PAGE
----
From sustainable fashion to reusable water bottles, Love Island 2022 has broken barriers on environmentally conscious mainstream television programming. In light of clear efforts to bring more eco-friendly elements to the series, I spoke with ITV Studios head of sustainable production, to find out what goes on behind the scenes to turn the islanders into green role models.
3 million people tuned in to the first episode of Love Island 2022, half a million more than the first episode of the 2021 series, showing that its popularity is only growing, in particular with under 35’s. Love Island’s popularity and position on prime time TV make it an extremely powerful tool for influencing the ideas and behaviors of young people in the UK and beyond.
Phil Holdgate is Head of Production Sustainability at ITV Studios – the creators of programmes including Love Island, which includes producing for the UK (by ITV Studios label Lifted Entertainment) and licensing its international versions. Phil told me about the sustainability work ITV Studios does on both the editorial and behind the scenes aspects of Love Island, the UK version of which is filmed in Mallorca, Spain.
“I work with our production companies to improve the sustainability of programmes like Love Island both on and off screen. On screen, that means things like having the Islanders use their iconic refillable water bottles – something we’ve been doing since series one. We’ve gone on to sell over 950,000 Love Island water bottles since their first appearance in season 1, potentially preventing the use and disposal of millions of single-use plastic water bottles.
“For this season, we have chosen to partner with eBay as a key sponsor, and have introduced second hand clothing and encouraged the sharing of outfits. This has led to a 700% increase in Love Island fans searching for pre-loved fashion on eBay.
“Since 2018, the last five seasons of Love Island have been certified as sustainable productions by albert – the independent industry body which helps TV and film to move towards more sustainable production practices.”
albert, which is was created by a team at BBC but is now hosted by BAFTA, described itself as “the home of environmental sustainability for film and TV. This is the place to share, learn and act on our impact.” They provide training, sustainability frameworks and certification to production companies and you will likely have seen their badge at the end of some TV and film creations, including Love Island.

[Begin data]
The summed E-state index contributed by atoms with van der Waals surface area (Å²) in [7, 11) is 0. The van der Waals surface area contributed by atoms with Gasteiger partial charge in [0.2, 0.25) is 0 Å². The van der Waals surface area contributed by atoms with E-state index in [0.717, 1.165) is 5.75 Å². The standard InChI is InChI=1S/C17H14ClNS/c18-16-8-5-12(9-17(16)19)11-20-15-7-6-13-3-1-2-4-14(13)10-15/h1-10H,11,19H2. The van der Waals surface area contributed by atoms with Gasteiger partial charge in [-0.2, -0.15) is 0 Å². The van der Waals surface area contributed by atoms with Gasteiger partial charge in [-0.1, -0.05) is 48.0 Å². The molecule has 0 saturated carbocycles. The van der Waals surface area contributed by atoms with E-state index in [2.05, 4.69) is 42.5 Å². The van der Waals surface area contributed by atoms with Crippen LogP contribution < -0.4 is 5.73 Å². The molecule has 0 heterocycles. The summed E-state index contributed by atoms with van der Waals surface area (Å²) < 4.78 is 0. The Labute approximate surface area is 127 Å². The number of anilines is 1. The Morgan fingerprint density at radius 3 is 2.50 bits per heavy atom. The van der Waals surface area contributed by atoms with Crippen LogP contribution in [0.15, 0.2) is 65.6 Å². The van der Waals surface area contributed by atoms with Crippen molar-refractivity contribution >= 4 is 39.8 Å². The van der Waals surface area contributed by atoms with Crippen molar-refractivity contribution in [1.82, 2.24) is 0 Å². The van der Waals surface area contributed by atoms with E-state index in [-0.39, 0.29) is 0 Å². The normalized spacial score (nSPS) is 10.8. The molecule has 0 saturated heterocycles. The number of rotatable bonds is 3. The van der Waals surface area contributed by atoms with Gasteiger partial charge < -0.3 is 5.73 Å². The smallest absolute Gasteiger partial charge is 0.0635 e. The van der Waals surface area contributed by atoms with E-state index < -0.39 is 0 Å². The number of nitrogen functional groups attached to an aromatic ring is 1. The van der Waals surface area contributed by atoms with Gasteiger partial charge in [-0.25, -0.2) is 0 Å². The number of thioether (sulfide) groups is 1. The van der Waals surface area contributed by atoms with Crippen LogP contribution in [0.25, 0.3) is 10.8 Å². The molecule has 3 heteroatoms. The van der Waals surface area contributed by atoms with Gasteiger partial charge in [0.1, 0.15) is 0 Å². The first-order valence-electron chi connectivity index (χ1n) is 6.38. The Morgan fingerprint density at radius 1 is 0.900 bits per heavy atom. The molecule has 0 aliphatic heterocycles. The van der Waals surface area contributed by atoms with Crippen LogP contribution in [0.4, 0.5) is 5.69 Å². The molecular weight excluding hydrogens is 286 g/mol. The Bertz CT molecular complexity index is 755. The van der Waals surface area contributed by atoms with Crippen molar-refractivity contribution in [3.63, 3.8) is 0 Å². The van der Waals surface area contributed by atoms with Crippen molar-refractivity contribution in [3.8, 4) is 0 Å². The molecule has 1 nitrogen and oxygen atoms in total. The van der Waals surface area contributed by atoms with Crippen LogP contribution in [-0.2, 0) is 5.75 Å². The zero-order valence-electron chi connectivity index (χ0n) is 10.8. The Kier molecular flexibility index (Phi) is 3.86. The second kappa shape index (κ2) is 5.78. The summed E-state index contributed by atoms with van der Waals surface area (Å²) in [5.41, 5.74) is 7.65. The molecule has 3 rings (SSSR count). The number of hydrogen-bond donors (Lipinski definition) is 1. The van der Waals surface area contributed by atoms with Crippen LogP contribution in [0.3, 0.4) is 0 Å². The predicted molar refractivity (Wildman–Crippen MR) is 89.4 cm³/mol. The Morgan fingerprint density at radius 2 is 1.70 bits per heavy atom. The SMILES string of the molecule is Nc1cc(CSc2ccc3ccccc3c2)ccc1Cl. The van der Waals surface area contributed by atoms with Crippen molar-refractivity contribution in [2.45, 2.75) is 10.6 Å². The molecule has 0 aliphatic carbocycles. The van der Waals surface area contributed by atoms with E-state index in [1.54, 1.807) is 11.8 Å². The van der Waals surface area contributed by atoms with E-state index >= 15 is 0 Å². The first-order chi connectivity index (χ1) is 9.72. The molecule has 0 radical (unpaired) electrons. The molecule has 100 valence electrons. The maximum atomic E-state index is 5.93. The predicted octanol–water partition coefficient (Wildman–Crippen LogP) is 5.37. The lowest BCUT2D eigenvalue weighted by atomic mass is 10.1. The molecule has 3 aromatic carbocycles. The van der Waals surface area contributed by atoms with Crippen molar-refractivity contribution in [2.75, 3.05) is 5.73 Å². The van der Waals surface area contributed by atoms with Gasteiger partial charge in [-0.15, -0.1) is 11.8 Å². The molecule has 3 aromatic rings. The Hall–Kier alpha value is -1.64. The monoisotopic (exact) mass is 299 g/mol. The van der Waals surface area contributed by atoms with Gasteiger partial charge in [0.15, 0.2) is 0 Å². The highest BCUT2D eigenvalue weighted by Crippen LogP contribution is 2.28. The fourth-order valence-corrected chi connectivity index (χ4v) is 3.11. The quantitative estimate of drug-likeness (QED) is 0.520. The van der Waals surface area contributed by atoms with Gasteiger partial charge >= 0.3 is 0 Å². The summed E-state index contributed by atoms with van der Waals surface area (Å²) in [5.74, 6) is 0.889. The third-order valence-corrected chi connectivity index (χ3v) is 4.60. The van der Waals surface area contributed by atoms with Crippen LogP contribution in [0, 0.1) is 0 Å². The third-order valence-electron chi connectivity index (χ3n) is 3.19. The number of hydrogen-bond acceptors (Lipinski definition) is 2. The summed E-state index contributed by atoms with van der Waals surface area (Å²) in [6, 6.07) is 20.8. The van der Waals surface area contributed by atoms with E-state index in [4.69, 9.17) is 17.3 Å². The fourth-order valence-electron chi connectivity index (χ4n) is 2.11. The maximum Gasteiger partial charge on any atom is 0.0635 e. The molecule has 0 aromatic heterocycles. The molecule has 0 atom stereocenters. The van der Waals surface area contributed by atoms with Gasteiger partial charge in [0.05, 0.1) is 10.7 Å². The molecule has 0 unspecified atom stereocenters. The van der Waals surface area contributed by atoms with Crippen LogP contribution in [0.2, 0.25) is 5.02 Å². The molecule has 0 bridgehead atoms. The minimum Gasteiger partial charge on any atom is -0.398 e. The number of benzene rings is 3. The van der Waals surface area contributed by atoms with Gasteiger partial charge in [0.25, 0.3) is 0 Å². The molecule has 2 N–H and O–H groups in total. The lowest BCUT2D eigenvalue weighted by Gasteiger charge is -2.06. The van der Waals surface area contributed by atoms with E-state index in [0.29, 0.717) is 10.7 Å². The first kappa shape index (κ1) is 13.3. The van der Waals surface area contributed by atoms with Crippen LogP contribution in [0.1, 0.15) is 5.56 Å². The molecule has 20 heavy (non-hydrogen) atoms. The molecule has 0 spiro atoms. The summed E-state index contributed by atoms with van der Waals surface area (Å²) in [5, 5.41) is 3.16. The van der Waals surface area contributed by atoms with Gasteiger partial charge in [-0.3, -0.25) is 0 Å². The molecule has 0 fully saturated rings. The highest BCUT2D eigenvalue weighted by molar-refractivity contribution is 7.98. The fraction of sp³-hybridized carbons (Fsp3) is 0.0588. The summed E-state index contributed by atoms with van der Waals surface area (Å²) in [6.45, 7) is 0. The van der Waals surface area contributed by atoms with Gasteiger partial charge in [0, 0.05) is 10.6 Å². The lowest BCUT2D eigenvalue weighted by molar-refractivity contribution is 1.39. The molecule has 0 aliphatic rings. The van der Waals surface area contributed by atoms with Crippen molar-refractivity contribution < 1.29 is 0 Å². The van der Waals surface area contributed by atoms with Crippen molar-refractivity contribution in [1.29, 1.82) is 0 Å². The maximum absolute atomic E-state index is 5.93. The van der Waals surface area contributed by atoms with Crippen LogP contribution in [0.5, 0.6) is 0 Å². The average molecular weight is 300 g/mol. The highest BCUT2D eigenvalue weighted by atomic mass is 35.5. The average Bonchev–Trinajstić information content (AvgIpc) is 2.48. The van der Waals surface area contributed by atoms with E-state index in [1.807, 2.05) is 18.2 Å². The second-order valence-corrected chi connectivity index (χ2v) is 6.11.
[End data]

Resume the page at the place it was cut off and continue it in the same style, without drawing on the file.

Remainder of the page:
Genevieve Margrett, communications manager at albert, said:
“We’ve been working with the TV and film industry for 10 years now to help them implement sustainability initiatives behind the scenes. For the past 5 years, we've also been pushing for production companies to keep the public informed about environment and sustainability issues via editorial work, for example, by adding elements of sustainable lifestyles into storylines. It shouldn’t be left to natural history programming to do all the heavy lifting, so it goes right across the industry.
“albert provides training and an online carbon calculator to production teams so they can measure their emissions. We then reward albert Certification to those productions who take steps to reduce those emissions. We also encourage producers to use local crews to cut down on staff travel, to end the use of single use plastics, and to cut domestic flights in the UK. Crew travel, accommodation and energy use tend to be the more carbon intensive aspects of any production.”
Richard Smith FIEMA, Head of Environmental Sustainability at the University of Manchester, and co-founder of albert, said:
“I was a Home Affairs Correspondent at the BBC when the corporation formed its environment team. My interest in the environment led me to ask to join and I was brought in on a 6 month temporary basis to try and set up a carbon calculator for TV productions. Within about 4 months I’d created the calculator – which ended up being called albert – and the first production that used it to measure its carbon emissions was Eastenders.
“After the calculator was shown to be feasible, and was transferred from the BBC to BAFTA, it was adapted into a version which was able to be used by all TV and film productions, and the first major film it certified was 1917. It’s now ubiquitous and there’s probably not an hour that goes by on UK TV which doesn’t feature an albert certified programme.”
Phil at ITV Studios also told about the work being done by international Love Island productions aside from the UK. He said:
"We have created a ‘Love Island hub’ in Gran Canaria which can be used by overseas broadcasters - the Dutch version has recently filmed there - therefore removing the demand for additional venues and avoids duplicating things like set construction and shipping equipment. For last year's US version, which was filmed in Hawaii, the editing crew remained behind in LA and used remote technology, rather than flying out to be physically at the filming location.”
“Back in the UK, the work we’ve done with eBay and behind the scenes work with albert has been made a lot more possible by the impact our refillable water bottles have had. That simple action has helped shift the dial and encourage more sustainable thinking by viewers and those working on the programme.”
The winners of this season’s Love Island in the UK are due to be announced at the series finale on Monday 1 August 2022.
Posted on 20th July 2022
Written by Tom Pashby
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